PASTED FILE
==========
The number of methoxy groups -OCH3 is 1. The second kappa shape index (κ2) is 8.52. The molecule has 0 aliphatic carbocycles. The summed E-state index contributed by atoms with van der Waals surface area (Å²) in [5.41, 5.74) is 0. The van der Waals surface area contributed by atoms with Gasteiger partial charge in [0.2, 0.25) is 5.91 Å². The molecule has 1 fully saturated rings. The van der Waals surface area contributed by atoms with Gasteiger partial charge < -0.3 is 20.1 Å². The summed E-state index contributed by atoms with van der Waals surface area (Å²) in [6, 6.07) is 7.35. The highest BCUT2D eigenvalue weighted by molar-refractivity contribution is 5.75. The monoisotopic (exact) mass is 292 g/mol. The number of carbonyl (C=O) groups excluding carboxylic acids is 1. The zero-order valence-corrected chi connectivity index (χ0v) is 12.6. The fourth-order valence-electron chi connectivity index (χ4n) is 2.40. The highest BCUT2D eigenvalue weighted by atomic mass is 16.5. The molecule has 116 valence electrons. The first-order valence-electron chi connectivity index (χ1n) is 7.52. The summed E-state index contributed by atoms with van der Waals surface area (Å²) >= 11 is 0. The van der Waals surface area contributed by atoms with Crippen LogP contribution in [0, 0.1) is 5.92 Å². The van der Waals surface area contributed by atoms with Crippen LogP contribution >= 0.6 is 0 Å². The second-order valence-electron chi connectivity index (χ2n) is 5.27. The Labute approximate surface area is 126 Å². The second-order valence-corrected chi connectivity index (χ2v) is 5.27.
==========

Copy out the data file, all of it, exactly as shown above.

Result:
The number of methoxy groups -OCH3 is 1. The second kappa shape index (κ2) is 8.52. The molecule has 0 aliphatic carbocycles. The summed E-state index contributed by atoms with van der Waals surface area (Å²) in [5.41, 5.74) is 0. The van der Waals surface area contributed by atoms with Gasteiger partial charge in [0.2, 0.25) is 5.91 Å². The molecule has 1 fully saturated rings. The van der Waals surface area contributed by atoms with Gasteiger partial charge < -0.3 is 20.1 Å². The summed E-state index contributed by atoms with van der Waals surface area (Å²) in [6, 6.07) is 7.35. The highest BCUT2D eigenvalue weighted by molar-refractivity contribution is 5.75. The monoisotopic (exact) mass is 292 g/mol. The number of carbonyl (C=O) groups excluding carboxylic acids is 1. The zero-order valence-corrected chi connectivity index (χ0v) is 12.6. The fourth-order valence-electron chi connectivity index (χ4n) is 2.40. The highest BCUT2D eigenvalue weighted by atomic mass is 16.5. The molecule has 116 valence electrons. The first-order valence-electron chi connectivity index (χ1n) is 7.52. The summed E-state index contributed by atoms with van der Waals surface area (Å²) >= 11 is 0. The van der Waals surface area contributed by atoms with Crippen LogP contribution in [0, 0.1) is 5.92 Å². The van der Waals surface area contributed by atoms with Crippen LogP contribution >= 0.6 is 0 Å². The second-order valence-electron chi connectivity index (χ2n) is 5.27. The Labute approximate surface area is 126 Å². The second-order valence-corrected chi connectivity index (χ2v) is 5.27.